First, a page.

Sew the just pinned edge with a straight stitch.
Step 4: Closing the side seam of the Aster pants
Now the side seam of the pants can be closed. To do this, place one front trouser piece on each back trouser piece and pin along the edge from top to bottom. Begin sewing at the top and end at the first clip/incision. Then continue the seam at the second incision and end at the hem of the pants.
Step 5: Closing the inseams and sewing the pleats
First close the rear inseam. To do this, place the two back pant pieces right sides together and sew with a one centimeter seam allowance.
Do the same with the front inseam, unless you want to use a zipper. That’s how I did it with these trousers and followed exactly the same procedure as with the women’s Cecelia pants. You can see how the zipper is sewn in again in this blog post: Fashion Looks – Cecelia pants.
Now sew in the pleats on the front piece at this point. Why am I only sewing in the pleats now? The pleats give you the chance to vary the circumference a little. This means the pants can be tried on to see if they fit. If they are a bit too wide or too tight, you can narrow/widen the pleats a bit.
To do this, fold each of the front pieces from clip to clip, measure the length of the seam from the pattern and sew this short stretch. Lock the seam at the end. Fold the seam allowance like a bellows and secure with a short seam.
Step 6: Closing the inside leg seam
The Aster pants are taking shape. Now place the front pants pieces on top of the back pants pieces and pin the entire inside leg seam, sewing along the entire length from one pant leg to the other.
Step 7: Colorful hems – sewing the hem overlays
In the hem of the pants, the Kaffe Fassett fabric is now very subtly incorporated again. To do this, place one short and one long hem overlay right sides together and sew them in place at the short edges.
Then pin the facings right sides together onto the pants leg ends. Sew the overlay all the way around and finish the seam with the overlocker if necessary.
Iron the top centimeter of the hem overlay to the wrong side and turn the entire hem overlay into the pants. Now sew the hem overlay to the pants with a blind seam. When doing this, the centimeter that is folded inward should also be grabbed so that you get a clean inside of the pants.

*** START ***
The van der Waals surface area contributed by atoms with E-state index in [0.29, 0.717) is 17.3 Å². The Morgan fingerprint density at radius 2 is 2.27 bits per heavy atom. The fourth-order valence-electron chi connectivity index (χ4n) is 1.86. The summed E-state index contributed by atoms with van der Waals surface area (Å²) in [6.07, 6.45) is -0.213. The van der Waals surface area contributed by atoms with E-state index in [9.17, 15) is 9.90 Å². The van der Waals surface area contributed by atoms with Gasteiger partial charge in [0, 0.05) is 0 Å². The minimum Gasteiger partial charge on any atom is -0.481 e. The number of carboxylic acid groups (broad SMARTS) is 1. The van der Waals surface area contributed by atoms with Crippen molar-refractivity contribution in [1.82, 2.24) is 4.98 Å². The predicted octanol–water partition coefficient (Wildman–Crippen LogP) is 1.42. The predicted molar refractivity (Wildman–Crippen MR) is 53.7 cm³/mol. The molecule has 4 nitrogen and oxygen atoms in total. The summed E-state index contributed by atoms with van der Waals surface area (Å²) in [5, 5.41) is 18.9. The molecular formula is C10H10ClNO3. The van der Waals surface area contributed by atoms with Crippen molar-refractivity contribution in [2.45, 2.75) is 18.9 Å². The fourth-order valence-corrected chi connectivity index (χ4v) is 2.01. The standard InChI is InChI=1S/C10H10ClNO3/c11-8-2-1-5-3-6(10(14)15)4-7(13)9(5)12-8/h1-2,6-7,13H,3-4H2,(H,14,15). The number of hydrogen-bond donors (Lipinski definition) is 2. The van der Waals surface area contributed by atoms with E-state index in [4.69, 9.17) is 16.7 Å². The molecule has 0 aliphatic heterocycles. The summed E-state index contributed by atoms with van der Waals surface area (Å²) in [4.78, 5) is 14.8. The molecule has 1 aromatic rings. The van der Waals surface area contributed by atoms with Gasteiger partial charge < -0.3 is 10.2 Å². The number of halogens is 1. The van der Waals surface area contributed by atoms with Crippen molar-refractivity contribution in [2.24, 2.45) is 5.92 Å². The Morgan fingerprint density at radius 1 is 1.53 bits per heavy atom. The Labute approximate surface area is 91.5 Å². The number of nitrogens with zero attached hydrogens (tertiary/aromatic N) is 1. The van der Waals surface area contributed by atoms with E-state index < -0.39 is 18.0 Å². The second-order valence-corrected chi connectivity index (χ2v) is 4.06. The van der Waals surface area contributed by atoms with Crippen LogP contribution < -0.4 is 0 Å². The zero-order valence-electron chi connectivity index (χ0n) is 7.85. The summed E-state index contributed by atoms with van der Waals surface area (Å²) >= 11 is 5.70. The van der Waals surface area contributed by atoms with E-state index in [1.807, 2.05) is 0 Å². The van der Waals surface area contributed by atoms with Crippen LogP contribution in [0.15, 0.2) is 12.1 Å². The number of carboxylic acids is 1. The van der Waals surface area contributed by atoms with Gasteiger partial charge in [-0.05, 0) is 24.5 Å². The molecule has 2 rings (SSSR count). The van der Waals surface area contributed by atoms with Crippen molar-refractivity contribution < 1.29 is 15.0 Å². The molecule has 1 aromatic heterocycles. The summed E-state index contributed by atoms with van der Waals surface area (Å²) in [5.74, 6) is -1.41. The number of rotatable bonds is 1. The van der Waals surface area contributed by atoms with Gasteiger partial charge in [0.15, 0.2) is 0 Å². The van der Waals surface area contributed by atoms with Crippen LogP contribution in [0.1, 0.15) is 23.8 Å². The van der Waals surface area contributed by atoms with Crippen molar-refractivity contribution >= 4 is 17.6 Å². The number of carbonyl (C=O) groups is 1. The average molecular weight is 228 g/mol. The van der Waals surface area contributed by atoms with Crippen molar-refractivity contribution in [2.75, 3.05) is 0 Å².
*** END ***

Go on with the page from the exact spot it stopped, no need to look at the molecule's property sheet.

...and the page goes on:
Step 8: Sewing on the pants waistband
For the waistband of the pants, you will need the waistband piece and the two ties. If you are sewing the pants with a zipper and button/hook closure in the front, you will need to cut the front waistband piece in half when cutting the waistband pieces and cut it with a seam allowance in the front. When choosing the allowance, you should take into account the overlap and underlap of the pants at the zipper.
Sew the front (short) waistband pieces right sides together to the back pieces and place a tie in the center of each of these seams.
Iron the waistband with Waist-Shaper unless your fabric is already very firm on its own. In my case, I did without it because the fabric is very thick and heavy.
Then pin the outer waistband on the pants with right sides together and sew it.
Now sew the lining of the waistband to the upper, still open edge of the waistband. In this process, you’ll also close the short edges at the front when working with a zipper. Make sure that the waistband ends exactly at the overlap or underlap. How this looks is also described in more detail in the post about the Cecelia pants.
For the next step, it’s a good idea to put the pants on your model. Measure the elastic cord on the model from the short seam at the waistband to the other side at the seam. While doing this, the elastic cord may be a little stretched, so that the pants fit comfortably later. Add a seam allowance of 1 cm and cut the elastic cord like this.
Sew the elastic cord to the inside of the short edges. I sewed it directly onto the seam allowance compared to the instructions in the pattern and left it in one piece.
Then iron the seam allowance of the waistband lining at the bottom and pin everything to the pants all around. Now sew the waistband lining to the pants from the outside.
Now just quickly hand sew the hook closure to the pants and then your Aster pants are ready.